My hon. and gallant Friend the Member for Nottingham, Central raised some questions, which are necessarily hypothetical, about the position of the Ukrainians who are here in the event of war between the United Kingdom and Soviet Russia. I am glad that the hon. Member for Sowerby said that he could not speculate on such a thing, and I shall not give speculative answers to hypothetical questions. It is seldom wise for Ministers to deal with hypothetical questions if they can avoid doing so. That is a general principle which is well observed, but it is certainly most undesirable to make such answers against such a terrible background. The general nature of war and the security measures which it might demand are, I am sure, matters which hon. Members would not wish me to discuss in this debate.

In the event of any such emergency, the treatment of Ukrainians would be related to their real and known loyalties. I can say no more, but I say again that any Ukrainian who feels himself, however groundlessly, to be at risk by reason of any specific national registration, can avail himself of this ten-year-old concession and have himself registered as of uncertain nationality with the letter "U" after his name, if he so wishes, so that even that fear can be allayed.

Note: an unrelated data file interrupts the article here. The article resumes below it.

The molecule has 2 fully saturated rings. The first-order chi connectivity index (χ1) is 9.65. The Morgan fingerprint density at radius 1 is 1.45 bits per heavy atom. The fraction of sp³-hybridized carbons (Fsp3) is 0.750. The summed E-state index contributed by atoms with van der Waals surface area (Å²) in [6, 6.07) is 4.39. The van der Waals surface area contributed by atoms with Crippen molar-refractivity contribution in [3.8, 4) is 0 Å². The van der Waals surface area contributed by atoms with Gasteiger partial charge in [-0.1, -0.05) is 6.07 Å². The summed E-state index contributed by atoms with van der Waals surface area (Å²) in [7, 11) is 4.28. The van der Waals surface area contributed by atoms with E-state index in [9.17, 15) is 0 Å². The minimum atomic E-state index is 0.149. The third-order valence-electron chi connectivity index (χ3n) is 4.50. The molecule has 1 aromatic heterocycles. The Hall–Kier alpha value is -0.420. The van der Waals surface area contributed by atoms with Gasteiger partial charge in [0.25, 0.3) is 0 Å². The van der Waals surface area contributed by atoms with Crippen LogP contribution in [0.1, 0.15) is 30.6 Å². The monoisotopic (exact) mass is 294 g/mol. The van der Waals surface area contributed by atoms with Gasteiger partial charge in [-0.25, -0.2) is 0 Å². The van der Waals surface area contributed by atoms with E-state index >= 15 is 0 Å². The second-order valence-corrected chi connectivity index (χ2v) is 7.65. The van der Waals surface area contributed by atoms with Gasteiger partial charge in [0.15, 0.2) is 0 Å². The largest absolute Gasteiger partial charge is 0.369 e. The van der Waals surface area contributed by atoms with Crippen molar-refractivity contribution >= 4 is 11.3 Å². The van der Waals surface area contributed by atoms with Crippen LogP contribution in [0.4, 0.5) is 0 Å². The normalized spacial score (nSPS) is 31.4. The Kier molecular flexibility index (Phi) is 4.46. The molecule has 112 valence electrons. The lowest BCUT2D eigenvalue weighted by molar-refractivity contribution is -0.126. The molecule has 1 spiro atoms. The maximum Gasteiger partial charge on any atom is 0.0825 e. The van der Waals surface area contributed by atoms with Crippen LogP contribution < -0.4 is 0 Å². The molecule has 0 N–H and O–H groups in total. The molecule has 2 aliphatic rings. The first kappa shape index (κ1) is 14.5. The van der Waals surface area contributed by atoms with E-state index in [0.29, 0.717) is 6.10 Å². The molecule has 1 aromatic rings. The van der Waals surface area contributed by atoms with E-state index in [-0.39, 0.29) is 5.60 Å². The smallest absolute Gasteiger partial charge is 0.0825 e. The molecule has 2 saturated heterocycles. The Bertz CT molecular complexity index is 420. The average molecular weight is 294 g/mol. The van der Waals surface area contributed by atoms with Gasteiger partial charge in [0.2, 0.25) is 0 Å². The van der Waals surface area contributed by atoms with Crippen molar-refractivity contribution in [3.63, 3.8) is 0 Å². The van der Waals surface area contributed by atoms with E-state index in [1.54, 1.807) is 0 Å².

In conclusion, I say to my hon. and gallant Friend the Member for Nottingham, Central and to other hon. Members whose moving speeches have been a great contribution to the debate, as well as to those many hon. Members who have written to me about this subject—I have had a great many letters in the last few weeks—that my right hon. Friend the Home Secretary is always mindful of the strong and understandable feelings of people of Ukrainian origin on the subject of their nationhood, which is the expression which has been used several times tonight, and their identity as a race, and also their community of feeling and distinctive traditions.

We respect them, and I hope that they will take comfort from the restatement of assurances which I have given, and from the explanation of the limited scope and purpose of the action recently taken to ensure that their status is correctly recorded in accordance with our present law.

Question put and agreed to.

Adjourned accordingly at nineteen minutes to Ten o'clock.